The Supreme Court rejected a challenge to the Environmental Protect Agency’s air pollution rules this morning.
The case, American Petroleum Institute vs. EPA, saw the oil lobby disputing a rule adopted in 2010 that “set a tighter Clean Air Act standard for short-term spikes in nitrogen dioxide pollution near roads.” This new standard is 100 parts per billion for one hour, compared to the previous annual standard of 53 parts per billion dating back to 1971.
Nitrogen dioxide is a pungent, reddish-brown gas with a strong odor, and is emitted from auto exhaust and fossil fuel power generation. The DC Circuit upheld the rule in July of last year, finding that it addressed a real public health threat. The agency had pointed to scientific data showing the effect of nitrogen dioxide on the public, particularly asthma sufferers.
The Supreme Court’s decision to not hear the case means the DC Circuit’s 2012 decision stands — and its decision was fairly clear:
The unanimous three-judge panel ruled that EPA’s move was not arbitrary and capricious and did not violate the Clean Air Act. On a separate question over EPA’s plan for implementing the standards, the court punted, saying the statement was not final agency action and therefore not subject to review.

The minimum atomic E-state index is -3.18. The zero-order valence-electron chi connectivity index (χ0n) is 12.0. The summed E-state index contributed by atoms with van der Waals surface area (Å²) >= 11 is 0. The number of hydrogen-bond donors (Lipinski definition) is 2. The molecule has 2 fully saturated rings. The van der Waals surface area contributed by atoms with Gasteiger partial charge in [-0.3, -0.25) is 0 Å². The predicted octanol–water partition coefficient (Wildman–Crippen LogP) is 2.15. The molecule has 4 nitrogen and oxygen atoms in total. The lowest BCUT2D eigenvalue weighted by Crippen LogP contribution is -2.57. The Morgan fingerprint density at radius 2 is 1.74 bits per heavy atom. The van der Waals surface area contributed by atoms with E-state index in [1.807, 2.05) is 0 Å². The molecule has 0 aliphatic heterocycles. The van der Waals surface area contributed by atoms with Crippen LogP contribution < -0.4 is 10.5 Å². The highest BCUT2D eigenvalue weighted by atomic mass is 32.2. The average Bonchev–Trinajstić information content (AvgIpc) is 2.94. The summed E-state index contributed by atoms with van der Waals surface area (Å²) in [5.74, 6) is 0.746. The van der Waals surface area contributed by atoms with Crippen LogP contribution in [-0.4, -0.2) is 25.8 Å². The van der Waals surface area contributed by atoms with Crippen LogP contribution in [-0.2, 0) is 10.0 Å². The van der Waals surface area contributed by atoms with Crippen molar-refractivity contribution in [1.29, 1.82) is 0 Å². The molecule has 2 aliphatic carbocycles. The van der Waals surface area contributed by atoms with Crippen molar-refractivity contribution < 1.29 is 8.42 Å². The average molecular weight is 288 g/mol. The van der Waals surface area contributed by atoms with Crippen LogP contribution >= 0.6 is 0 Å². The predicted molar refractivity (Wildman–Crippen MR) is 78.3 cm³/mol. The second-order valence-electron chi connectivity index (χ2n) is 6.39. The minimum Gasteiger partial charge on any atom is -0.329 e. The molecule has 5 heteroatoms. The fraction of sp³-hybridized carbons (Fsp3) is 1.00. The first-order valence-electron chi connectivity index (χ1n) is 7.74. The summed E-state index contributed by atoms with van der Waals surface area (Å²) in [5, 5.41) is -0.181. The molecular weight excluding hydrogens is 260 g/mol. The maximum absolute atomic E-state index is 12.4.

On the claim that EPA’s own regulations required it to rely on peer-reviewed studies, Judge Douglas Ginsburg wrote that the challengers were simply incorrect.
“Perhaps the API should have had its brief peer-reviewed,” he quipped.
Nitrogen dioxide in the atmosphere produces ozone when acted on by sunlight. The IPCC considers ozone to be the third most important greenhouse gas behind carbon dioxide and methane. A recent study by NASA’s Jet Propulsion Laboratory found that where nitrogen dioxide is cleaned up is crucial:
“When it comes to reducing ozone levels, emission reductions in one part of the world may drive greenhouse warming more than a similar level of emission reductions elsewhere,” said Kevin Bowman, lead author of the study, published recently in the journal Geophysical Research Letters. “Where you clean up ozone precursor emissions makes a big difference. It’s all about — to use a real estate analogy — location, location, location.”
Courtesy of the Supreme Court, EPA monitoring of nitrogen dioxide in this new standard can only help build that understanding of where greenhouse emissions originate.